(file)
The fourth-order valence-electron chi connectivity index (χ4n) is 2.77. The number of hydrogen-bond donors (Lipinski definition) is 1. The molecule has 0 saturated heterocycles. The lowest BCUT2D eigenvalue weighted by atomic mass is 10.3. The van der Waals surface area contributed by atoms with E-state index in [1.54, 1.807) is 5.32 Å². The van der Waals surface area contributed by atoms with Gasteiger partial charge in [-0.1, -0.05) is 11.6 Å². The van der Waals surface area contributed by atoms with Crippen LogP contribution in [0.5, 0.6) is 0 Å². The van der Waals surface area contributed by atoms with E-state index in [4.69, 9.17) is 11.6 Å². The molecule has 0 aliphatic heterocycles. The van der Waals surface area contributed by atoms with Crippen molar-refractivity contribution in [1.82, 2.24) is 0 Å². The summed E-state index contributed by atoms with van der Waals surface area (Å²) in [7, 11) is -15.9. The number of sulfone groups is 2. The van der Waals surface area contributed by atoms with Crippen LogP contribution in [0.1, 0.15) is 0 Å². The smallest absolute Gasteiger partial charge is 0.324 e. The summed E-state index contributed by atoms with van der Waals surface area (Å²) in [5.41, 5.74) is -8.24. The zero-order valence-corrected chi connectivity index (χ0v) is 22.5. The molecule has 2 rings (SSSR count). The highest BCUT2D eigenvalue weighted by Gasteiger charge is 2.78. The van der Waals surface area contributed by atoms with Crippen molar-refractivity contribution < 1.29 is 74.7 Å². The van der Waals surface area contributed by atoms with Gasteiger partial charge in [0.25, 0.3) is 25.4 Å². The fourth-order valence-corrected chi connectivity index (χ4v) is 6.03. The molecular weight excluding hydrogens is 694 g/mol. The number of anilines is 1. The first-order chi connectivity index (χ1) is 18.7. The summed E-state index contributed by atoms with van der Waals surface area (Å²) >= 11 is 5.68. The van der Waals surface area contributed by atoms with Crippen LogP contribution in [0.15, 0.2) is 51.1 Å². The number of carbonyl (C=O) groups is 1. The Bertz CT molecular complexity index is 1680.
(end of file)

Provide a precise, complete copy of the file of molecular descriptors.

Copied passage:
The fourth-order valence-electron chi connectivity index (χ4n) is 2.77. The number of hydrogen-bond donors (Lipinski definition) is 1. The molecule has 0 saturated heterocycles. The lowest BCUT2D eigenvalue weighted by atomic mass is 10.3. The van der Waals surface area contributed by atoms with E-state index in [1.54, 1.807) is 5.32 Å². The van der Waals surface area contributed by atoms with Gasteiger partial charge in [-0.1, -0.05) is 11.6 Å². The van der Waals surface area contributed by atoms with Crippen LogP contribution in [0.5, 0.6) is 0 Å². The van der Waals surface area contributed by atoms with E-state index in [4.69, 9.17) is 11.6 Å². The molecule has 0 aliphatic heterocycles. The van der Waals surface area contributed by atoms with Crippen molar-refractivity contribution in [1.82, 2.24) is 0 Å². The summed E-state index contributed by atoms with van der Waals surface area (Å²) in [7, 11) is -15.9. The number of sulfone groups is 2. The van der Waals surface area contributed by atoms with Crippen LogP contribution in [0.1, 0.15) is 0 Å². The smallest absolute Gasteiger partial charge is 0.324 e. The summed E-state index contributed by atoms with van der Waals surface area (Å²) in [5.41, 5.74) is -8.24. The zero-order valence-corrected chi connectivity index (χ0v) is 22.5. The molecule has 2 rings (SSSR count). The highest BCUT2D eigenvalue weighted by Gasteiger charge is 2.78. The van der Waals surface area contributed by atoms with Crippen molar-refractivity contribution < 1.29 is 74.7 Å². The van der Waals surface area contributed by atoms with Gasteiger partial charge in [0.25, 0.3) is 25.4 Å². The fourth-order valence-corrected chi connectivity index (χ4v) is 6.03. The molecular weight excluding hydrogens is 694 g/mol. The number of anilines is 1. The first-order chi connectivity index (χ1) is 18.7. The summed E-state index contributed by atoms with van der Waals surface area (Å²) >= 11 is 5.68. The van der Waals surface area contributed by atoms with Crippen LogP contribution in [0.15, 0.2) is 51.1 Å². The number of carbonyl (C=O) groups is 1. The Bertz CT molecular complexity index is 1680.